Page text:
"non-linear" child development

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xtof4g

New Member
French
Hello guys,

I'm PhD student and I'm currently searching a word related to child development process.
In my experiement a developemental shift in both behaviour(qualitative) and performance(quantitative) was observed for the age of 7. More precisely, both of them increase dramaticaly before this age while, after this age their increase is not as remarkable as observed before 7.

So in order to caracterize this result I have to find a word in order to explicit this trend.
"Non-monotonic" is not appropriate because it is defined by a U-shape developemental trajectory. Furthermore, "non-linear" does not fit because this term is related to a different theoretical field.

Do you have any suggestion please ?

Thanks a lot for helping.

Christophe
 
  • Beryl from Northallerton

    Senior Member
    British English
    Hello Christophe, and Welcome to the Forum! :)
    It seems as though you're looking for a technical term that describes the shape of a graph - would that be correct? :)
     

    iMak7

    Senior Member
    Russian, English
    Hi!

    I am a math major (but soon I am going to change my major though). You said that '"non-linear" does not fit because this term is related to a different theoretical field', but calling a U-shaped function non-linear is just legit even though the first adjective that comes to my mind is parabolic or parabola-like! But as far as I understand it's just not what you're trying to convey. So I would like to know the degree to which the term you're looking for should be mathematically valid. To make myself clear, what is the target audience, is it intended for people who are used to mathematical rigor in everything you write or is it aimed at masses and you just have to describe your trend in an academic yet understandable and way. Anyways, here's what I can suggest:

    1) irregular (suitable for the second case lacks any mathematical rigor but clearly demonstrates your point);
    2) non-uniform (the best I can think of for both cases, even though it would still make a mathematician first think about a non-uniformity in terms of continuity of a function, but it's a flexible term though)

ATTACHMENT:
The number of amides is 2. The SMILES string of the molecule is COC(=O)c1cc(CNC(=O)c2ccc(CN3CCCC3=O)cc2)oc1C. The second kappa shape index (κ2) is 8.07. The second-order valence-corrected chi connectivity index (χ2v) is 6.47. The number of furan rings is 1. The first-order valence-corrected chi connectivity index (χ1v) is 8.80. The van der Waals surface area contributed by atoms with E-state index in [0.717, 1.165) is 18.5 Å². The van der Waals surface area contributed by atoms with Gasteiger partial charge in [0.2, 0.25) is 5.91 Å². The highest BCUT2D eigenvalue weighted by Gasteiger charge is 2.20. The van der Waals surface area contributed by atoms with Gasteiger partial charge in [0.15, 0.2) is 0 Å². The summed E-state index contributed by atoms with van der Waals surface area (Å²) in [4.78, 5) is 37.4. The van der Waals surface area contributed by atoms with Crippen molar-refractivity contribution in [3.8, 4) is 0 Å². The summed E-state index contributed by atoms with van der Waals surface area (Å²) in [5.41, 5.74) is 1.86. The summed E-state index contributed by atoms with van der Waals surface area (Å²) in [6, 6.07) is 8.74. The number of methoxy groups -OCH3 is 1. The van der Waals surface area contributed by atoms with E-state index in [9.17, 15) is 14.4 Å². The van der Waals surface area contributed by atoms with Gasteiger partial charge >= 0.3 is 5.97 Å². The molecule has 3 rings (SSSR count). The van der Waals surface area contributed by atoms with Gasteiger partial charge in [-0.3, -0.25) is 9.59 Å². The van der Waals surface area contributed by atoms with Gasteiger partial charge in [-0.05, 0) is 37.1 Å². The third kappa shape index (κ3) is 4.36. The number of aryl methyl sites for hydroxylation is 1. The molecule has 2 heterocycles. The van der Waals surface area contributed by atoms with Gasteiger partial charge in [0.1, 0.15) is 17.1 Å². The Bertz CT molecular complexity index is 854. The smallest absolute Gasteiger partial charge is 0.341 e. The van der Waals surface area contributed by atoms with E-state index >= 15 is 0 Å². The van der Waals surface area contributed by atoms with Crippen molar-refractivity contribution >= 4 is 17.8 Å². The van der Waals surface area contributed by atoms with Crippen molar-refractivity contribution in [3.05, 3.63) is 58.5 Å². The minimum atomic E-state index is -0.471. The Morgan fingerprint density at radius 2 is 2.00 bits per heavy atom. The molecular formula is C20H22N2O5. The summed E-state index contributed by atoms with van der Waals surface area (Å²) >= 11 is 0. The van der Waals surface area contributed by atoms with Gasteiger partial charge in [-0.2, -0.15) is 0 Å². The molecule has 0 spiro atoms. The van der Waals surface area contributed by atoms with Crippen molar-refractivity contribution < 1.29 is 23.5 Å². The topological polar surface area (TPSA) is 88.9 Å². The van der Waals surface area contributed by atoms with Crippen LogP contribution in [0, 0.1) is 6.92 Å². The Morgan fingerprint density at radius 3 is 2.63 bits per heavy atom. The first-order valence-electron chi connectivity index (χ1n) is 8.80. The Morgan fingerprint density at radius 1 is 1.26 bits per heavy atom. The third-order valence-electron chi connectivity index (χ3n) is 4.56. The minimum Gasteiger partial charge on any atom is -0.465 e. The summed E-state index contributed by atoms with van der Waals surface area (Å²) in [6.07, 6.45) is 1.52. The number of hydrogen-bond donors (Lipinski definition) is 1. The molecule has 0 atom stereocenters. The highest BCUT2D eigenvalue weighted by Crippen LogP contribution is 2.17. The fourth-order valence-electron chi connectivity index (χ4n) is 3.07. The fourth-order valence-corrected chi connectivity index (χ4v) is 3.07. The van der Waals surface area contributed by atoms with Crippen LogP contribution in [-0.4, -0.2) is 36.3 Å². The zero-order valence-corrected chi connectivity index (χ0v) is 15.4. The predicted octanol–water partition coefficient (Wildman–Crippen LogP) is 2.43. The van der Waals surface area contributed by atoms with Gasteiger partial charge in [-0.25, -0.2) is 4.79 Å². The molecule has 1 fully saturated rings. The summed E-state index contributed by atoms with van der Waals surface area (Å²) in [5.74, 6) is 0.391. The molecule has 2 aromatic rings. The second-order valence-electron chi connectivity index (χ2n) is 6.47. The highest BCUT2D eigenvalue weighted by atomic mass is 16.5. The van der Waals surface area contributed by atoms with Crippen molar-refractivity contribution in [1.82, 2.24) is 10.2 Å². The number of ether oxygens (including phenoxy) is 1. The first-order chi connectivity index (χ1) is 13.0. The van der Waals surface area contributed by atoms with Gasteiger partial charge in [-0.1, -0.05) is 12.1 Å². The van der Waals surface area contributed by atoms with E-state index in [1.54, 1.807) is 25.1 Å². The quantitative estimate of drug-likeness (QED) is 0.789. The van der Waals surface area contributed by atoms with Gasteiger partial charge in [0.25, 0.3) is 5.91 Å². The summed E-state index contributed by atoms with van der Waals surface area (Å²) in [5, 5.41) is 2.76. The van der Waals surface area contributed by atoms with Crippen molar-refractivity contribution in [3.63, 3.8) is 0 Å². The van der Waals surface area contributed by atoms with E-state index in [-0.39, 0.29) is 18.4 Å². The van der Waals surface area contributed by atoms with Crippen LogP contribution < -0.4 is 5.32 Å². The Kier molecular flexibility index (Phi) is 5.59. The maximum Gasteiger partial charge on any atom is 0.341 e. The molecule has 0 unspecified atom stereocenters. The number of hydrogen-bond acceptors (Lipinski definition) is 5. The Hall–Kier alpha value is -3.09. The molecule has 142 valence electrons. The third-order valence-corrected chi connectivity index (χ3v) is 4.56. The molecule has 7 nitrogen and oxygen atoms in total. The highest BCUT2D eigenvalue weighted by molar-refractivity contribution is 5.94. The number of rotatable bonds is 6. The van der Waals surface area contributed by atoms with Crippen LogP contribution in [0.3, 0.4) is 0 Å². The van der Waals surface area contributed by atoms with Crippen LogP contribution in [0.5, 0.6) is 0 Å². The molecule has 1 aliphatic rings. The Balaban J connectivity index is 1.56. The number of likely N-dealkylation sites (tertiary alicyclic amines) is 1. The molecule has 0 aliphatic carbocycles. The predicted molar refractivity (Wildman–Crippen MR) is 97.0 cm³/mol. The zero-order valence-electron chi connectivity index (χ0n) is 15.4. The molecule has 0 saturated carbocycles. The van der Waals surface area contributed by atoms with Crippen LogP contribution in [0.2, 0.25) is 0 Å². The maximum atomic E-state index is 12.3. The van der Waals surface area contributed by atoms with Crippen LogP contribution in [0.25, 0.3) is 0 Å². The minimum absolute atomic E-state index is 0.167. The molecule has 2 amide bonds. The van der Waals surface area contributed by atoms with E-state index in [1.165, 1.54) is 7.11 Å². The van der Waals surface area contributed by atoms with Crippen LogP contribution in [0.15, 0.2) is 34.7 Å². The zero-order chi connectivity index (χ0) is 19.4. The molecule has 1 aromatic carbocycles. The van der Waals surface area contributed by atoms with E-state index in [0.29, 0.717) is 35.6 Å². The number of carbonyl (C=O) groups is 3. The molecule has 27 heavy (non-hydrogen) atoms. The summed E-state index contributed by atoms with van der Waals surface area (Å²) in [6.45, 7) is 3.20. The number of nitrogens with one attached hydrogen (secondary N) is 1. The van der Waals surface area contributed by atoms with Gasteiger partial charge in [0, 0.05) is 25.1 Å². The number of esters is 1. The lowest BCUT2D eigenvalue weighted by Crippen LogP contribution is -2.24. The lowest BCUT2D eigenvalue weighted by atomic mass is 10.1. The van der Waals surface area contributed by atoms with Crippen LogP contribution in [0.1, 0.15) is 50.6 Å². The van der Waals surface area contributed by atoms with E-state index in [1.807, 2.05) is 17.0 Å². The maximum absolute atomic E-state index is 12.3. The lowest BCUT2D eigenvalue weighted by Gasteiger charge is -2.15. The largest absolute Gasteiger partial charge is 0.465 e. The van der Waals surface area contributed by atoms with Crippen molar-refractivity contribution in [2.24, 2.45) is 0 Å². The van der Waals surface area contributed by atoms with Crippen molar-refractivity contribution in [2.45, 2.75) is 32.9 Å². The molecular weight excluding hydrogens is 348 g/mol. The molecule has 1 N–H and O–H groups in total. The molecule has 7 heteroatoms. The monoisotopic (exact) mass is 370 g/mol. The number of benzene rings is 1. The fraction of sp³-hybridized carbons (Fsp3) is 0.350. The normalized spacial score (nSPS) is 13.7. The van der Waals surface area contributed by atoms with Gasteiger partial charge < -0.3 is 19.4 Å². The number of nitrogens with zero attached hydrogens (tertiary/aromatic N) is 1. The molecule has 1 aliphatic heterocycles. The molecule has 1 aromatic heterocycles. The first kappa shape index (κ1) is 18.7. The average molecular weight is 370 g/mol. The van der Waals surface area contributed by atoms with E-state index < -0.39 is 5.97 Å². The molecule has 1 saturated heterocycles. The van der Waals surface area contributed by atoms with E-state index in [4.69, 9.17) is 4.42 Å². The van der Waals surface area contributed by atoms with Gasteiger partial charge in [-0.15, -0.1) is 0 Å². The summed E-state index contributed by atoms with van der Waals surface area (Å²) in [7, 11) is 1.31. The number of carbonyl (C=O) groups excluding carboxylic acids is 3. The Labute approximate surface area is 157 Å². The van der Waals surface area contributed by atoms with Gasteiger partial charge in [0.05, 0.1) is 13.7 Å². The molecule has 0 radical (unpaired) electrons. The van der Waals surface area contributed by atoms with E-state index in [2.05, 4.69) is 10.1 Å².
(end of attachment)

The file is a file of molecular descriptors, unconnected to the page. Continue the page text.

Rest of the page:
You can elaborate and rephrase it as a 'non-uniform (cor)relation' or something like that, can't think of anything better as of now.
    Hope this helps!
     

    xtof4g

    New Member
    French
    Hello,

    Thanks Beryl from Nothallerton !

    Is is indeed inspired by a graph but I have to report this result in a text.
     

    xtof4g

    New Member
    French
    Hi iMak,
    Thanks for your post.
    I'm currently writting my first scientific paper. I'm working on child developement. "Non-linear" in experiemental psychology is related to the dynamical system theory. In this field, "non-linear" means a qualitative shift in behaviour (for instance a shift from walk to run pattern). We actually did not observe that king of critical shift. result showed that the improvement of the ability to control of a visual-motor coordination is very important before 7. It still improves after 7 but less than before. It seems to "reach" an asymptot. (sorry for the inaccuracy of my explaination ;))
     

    iMak7

    Senior Member
    Russian, English
    Okay, I was not aware of this meaning of 'non-linear' and was pushing in the area I am familiar with.:) I perfectly understand the kind of plot you get but I doubt I can suggest something more suitable than I did in my previous post.
     

    xtof4g

    New Member
    French
    iMak7,

    Actually, non-uniform sounds good ! "Non-uniform" is also related to movement (velocity and acceleration) and I have to explain a result which change over time (e.g. age) so, it seems to fit !

    Thank you !

    Xtof.
     
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